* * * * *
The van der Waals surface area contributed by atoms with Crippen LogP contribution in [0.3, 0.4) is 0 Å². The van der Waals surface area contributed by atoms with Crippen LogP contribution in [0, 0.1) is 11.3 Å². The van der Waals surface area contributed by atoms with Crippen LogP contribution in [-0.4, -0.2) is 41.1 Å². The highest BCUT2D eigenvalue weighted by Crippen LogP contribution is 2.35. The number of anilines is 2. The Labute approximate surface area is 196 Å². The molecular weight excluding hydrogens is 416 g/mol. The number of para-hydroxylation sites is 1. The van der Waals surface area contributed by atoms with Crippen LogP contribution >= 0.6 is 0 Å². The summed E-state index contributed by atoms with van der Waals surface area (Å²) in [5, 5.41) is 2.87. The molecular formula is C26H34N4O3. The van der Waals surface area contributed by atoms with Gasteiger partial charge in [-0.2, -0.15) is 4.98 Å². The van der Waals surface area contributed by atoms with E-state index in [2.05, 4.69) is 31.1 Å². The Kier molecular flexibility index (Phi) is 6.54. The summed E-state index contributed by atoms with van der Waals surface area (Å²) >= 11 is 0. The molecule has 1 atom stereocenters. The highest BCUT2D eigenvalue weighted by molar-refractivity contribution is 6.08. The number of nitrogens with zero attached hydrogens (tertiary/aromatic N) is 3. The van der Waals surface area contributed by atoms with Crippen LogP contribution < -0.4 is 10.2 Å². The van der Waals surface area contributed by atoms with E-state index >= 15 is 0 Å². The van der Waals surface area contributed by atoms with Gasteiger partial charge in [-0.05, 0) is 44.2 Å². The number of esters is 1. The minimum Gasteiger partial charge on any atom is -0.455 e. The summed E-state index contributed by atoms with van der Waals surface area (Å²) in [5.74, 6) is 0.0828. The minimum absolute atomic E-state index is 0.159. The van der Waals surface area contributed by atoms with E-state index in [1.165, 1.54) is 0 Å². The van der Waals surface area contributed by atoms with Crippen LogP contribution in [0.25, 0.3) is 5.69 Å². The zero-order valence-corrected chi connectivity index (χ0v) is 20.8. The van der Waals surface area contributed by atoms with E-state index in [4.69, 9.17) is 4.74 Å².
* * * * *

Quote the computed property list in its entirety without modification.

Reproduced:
The van der Waals surface area contributed by atoms with Crippen LogP contribution in [0.3, 0.4) is 0 Å². The van der Waals surface area contributed by atoms with Crippen LogP contribution in [0, 0.1) is 11.3 Å². The van der Waals surface area contributed by atoms with Crippen LogP contribution in [-0.4, -0.2) is 41.1 Å². The highest BCUT2D eigenvalue weighted by Crippen LogP contribution is 2.35. The number of anilines is 2. The Labute approximate surface area is 196 Å². The molecular weight excluding hydrogens is 416 g/mol. The number of para-hydroxylation sites is 1. The van der Waals surface area contributed by atoms with Crippen LogP contribution >= 0.6 is 0 Å². The summed E-state index contributed by atoms with van der Waals surface area (Å²) in [5, 5.41) is 2.87. The molecular formula is C26H34N4O3. The van der Waals surface area contributed by atoms with Gasteiger partial charge in [-0.2, -0.15) is 4.98 Å². The van der Waals surface area contributed by atoms with E-state index in [2.05, 4.69) is 31.1 Å². The Kier molecular flexibility index (Phi) is 6.54. The summed E-state index contributed by atoms with van der Waals surface area (Å²) >= 11 is 0. The molecule has 1 atom stereocenters. The highest BCUT2D eigenvalue weighted by molar-refractivity contribution is 6.08. The number of nitrogens with zero attached hydrogens (tertiary/aromatic N) is 3. The van der Waals surface area contributed by atoms with Crippen LogP contribution < -0.4 is 10.2 Å². The van der Waals surface area contributed by atoms with E-state index >= 15 is 0 Å². The van der Waals surface area contributed by atoms with Gasteiger partial charge in [-0.05, 0) is 44.2 Å². The number of esters is 1. The minimum Gasteiger partial charge on any atom is -0.455 e. The summed E-state index contributed by atoms with van der Waals surface area (Å²) in [5.74, 6) is 0.0828. The minimum absolute atomic E-state index is 0.159. The van der Waals surface area contributed by atoms with E-state index in [1.165, 1.54) is 0 Å². The van der Waals surface area contributed by atoms with Crippen LogP contribution in [0.25, 0.3) is 5.69 Å². The zero-order valence-corrected chi connectivity index (χ0v) is 20.8. The van der Waals surface area contributed by atoms with E-state index in [4.69, 9.17) is 4.74 Å².